Perimeter and Multiplicative Thinking

Another exciting day of job-embedded learning with students and educators in a primary class.  The teacher had just introduced her students to perimeter the day before. – “estimate, measure, and record the distance around objects, using non-standard units”.  The students were organized into pairs and given a shape and snap cubes (see photo) to measure and record the perimeter.  The teacher had chosen to use this manipulative because they could be snapped together to form the length of one side.  Some students used what they knew about two-dimensional shapes and recognized that they did not have to measure all of the sides if some were the same length.  What a wonderful opportunity to model multiplicative thinking (proportional reasoning)!  If one side of a square is 12 snap cubes the total of “4 groups of 12” is the perimeter.

A student said, “One thing I know about a square, is that if one side is 12 snap cubes long, then all of the sides are 12 snap cubes long”.

This lesson provided a wonderful opportunity to observe students as they measured and calculated (formative assessment).  Tomorrow they will work with the same shapes and use different non-standard units.  During the consolidation part of the lesson at the end we stressed the importance of always including the unit of measure with the number as “the unit chosen determines the value of the measurement”.  Big Idea – If you use a bigger unit, you need fewer of them to measure the same length.  For example:  1 metre = 100 centimetres.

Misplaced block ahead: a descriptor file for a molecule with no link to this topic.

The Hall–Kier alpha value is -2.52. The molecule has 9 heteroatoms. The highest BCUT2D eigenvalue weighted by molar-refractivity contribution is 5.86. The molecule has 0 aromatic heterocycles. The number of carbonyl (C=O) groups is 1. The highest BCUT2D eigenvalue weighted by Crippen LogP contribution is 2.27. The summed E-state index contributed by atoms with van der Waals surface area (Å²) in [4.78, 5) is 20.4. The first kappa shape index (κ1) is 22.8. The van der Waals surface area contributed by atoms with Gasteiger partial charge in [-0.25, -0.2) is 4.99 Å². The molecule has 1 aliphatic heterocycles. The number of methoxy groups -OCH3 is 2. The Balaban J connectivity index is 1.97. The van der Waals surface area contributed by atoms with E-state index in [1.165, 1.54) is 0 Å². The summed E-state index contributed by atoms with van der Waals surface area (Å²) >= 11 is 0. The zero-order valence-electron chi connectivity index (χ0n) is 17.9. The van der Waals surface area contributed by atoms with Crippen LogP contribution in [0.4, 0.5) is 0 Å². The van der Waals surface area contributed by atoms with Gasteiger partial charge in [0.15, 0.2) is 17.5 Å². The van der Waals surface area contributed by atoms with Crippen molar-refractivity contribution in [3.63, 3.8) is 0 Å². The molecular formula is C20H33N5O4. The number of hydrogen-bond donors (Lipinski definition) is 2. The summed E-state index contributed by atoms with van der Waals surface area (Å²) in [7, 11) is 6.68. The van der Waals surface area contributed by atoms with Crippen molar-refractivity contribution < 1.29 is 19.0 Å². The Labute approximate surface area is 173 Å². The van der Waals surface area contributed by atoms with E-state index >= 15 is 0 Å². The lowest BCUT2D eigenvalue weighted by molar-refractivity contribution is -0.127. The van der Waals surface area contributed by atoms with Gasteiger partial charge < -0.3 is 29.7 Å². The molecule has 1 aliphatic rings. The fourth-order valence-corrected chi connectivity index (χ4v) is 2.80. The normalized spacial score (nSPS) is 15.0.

I suggested to the teacher that she have her students use cuisenaire rods to measure with next time.  Cuisenaire rods lend themselves nicely to linear measurement.

Some questions to think about:

  • Would they choose all of the same rods to measure their shape with?
  • What happens to the numerical value if they measure the same shape first with orange rods and yellow rods the next time?
  • Would the white or red rod be appropriate for a big shape or would it be better to use a longer rod like the blue or orange?

Once again, today the focus was on Measurement, but look at how Number Sense & Numeration and Geometry were naturally embedded in the lesson.  As I like to say, “Bonus!”

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